Bernard André

1751 – 1813

Bernard Joseph

1793 – ?

Bernard Jean-André

1813 – 1898

Bernard Joseph

1838 – 1923

Bernard André-Félix

1866 – 1907

Bernard Joseph Georges

1905 – 1973

Faucon Mady et Francis

1929 – 2018 et 1926 – 2017

Faucon Jean

1955 – 2001

Faucon Pierre

1961 – 2005




The story of the Bernard family is scarcely distinguishable from that of the Apt faiences and its marbled-clay technique. Inspired by the region’s naturally occurring colored clays, it appeared in the mid-18th century in Apt and Castellet.
Joseph (1905-1973) was the sixth and final member of the Bernard line. He was the most talented, inventive and passionate of the dynasty. He was one of those great artisan-artists who becomes one with their craft, inventing their life and happiness in the workshop. And by his side worked the beautiful and indefatigable Odette!
To Joseph Bernard we owe the invention of the so-called flammée or flamed mixture (an honor he shares with the potter Léon Sagy), to which he brought a level of lyricism that none of his ancestors had achieved. He also developed floral motifs of a rare subtlety as well as a new style of incrustations at the end of his life in Morocco at the invitation of King Hassan II.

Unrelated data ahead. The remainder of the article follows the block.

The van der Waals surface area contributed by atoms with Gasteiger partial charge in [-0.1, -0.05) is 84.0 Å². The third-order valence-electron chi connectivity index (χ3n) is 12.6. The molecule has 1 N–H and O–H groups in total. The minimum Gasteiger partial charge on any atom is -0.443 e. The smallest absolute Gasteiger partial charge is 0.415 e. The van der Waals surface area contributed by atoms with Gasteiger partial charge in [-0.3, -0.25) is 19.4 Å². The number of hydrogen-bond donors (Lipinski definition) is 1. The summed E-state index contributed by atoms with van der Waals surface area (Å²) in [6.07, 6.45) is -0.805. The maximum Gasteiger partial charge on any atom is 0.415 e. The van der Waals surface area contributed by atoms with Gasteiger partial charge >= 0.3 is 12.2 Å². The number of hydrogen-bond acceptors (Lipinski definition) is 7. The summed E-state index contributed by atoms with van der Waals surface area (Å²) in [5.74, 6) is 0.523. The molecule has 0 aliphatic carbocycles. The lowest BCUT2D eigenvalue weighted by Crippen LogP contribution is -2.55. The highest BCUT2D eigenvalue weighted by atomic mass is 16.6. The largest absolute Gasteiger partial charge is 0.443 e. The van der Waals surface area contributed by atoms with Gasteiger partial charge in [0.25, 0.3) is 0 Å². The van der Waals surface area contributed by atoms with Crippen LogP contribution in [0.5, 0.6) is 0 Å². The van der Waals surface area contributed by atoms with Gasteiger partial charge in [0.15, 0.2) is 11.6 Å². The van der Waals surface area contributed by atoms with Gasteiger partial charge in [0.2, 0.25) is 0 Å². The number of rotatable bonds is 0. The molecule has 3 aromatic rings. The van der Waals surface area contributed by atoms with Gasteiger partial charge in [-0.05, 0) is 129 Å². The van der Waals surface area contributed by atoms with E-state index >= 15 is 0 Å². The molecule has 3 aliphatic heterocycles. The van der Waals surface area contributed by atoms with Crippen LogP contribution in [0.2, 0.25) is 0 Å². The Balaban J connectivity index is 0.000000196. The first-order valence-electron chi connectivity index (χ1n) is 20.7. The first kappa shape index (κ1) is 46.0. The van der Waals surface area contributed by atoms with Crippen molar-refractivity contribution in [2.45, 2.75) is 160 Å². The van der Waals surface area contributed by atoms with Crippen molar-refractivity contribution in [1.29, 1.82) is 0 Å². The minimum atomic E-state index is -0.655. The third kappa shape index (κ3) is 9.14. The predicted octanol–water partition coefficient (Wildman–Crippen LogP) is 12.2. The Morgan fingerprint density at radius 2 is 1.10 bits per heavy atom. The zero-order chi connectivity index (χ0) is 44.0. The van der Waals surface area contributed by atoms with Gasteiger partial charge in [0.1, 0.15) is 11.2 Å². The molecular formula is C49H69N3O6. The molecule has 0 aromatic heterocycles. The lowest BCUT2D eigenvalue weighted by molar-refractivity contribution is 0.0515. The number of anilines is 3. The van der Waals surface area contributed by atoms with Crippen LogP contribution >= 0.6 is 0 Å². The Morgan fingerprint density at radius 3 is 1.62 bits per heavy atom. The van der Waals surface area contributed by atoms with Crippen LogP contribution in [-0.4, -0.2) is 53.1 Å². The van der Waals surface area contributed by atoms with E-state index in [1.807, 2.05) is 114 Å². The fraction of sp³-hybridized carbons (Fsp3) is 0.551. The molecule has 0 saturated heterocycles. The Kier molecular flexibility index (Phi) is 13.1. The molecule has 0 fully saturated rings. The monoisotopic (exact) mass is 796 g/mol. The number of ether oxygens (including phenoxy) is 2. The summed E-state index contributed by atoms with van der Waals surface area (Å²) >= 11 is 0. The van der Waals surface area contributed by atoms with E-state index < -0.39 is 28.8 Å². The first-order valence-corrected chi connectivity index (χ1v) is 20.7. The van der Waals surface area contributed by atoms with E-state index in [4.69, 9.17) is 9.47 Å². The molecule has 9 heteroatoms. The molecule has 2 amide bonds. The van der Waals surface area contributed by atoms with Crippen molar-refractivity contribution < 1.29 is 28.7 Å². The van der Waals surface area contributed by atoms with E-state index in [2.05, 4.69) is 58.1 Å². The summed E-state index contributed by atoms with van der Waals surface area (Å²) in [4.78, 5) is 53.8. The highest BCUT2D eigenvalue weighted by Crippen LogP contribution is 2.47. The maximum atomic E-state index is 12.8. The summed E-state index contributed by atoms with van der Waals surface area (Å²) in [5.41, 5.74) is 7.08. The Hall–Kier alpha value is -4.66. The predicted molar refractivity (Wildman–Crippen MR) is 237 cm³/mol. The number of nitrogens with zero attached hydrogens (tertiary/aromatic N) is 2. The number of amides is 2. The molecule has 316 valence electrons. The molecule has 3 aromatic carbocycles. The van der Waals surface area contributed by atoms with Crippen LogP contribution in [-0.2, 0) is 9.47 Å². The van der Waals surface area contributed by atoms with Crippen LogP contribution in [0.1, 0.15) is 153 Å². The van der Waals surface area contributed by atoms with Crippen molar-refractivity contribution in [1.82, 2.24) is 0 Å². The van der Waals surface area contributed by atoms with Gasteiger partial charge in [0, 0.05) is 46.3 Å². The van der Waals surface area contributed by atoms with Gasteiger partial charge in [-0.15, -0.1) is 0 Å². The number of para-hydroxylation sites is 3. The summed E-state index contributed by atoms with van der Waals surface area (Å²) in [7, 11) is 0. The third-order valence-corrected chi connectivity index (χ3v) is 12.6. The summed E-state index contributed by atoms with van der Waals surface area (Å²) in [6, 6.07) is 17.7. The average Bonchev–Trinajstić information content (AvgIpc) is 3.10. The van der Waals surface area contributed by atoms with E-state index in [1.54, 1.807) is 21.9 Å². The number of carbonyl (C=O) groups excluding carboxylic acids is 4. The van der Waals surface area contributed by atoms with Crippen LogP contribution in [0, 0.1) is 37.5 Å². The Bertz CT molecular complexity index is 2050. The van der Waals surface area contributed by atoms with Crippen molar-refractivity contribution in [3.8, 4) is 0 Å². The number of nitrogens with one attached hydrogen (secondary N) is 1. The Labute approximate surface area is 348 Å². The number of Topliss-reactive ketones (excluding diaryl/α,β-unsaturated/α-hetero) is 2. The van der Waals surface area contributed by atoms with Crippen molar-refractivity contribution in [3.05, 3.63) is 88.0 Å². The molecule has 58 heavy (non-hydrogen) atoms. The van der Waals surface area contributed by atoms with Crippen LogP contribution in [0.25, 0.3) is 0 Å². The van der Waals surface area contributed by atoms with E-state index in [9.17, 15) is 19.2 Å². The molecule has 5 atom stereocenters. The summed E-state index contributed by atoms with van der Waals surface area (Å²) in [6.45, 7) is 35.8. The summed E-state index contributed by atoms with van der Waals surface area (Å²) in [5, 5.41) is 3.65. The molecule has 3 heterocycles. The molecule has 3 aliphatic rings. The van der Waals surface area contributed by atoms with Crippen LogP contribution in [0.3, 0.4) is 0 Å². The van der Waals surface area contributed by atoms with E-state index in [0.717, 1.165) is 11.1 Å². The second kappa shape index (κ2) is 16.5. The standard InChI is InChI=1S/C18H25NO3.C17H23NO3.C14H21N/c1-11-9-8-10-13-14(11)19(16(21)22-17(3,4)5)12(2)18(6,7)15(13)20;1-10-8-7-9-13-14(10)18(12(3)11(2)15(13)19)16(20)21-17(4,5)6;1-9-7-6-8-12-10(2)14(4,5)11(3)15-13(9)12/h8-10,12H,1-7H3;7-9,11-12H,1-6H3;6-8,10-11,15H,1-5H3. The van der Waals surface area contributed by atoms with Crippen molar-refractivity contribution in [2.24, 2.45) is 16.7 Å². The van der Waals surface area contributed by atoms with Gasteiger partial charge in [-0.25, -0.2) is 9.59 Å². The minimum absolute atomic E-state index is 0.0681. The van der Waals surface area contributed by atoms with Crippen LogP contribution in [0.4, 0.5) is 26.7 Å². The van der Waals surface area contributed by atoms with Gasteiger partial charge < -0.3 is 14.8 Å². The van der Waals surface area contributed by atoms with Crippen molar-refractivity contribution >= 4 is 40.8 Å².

With Joseph Bernard’s son-in-law Francis and then his grandsons Jean and Pierre, the dynasty changed names, coming under the name Faucon.
Francis, who came from a very different background, produced ceramics on the margins of tradition in his spare time, and according to his whimsical and generous tastes. His marvelous pottery enchanted friends and became part of their everyday lives.




Jean, who would have doubtless preferred to be a comedian or pop singer, took the manna of generations and made it flourish thanks to his talent as a great seducer. He amassed a huge number of contacts and excelled in the production of prestigious tableware. He got the whole valley of Apt dancing, and he died young very young for having loved life too much!
Pierre who had spent his life in the air as a paragliding champion, succeeded Jean in difficult circumstances. He was sick and his life expectancy wasn’t long. His conversion from sky to earth isn’t without meaning. He used his little remaining time to refine tradition, to rejuvenate the colors, invent the “feather” mixture and the shades of grey. He also introduced airy new motifs, and braid-like angel wings.
It was Mady, Joseph’s daughter, mother of Jean and Pierre, who honored the last pending orders after Pierre’s death and officially closed the workshop in 2007.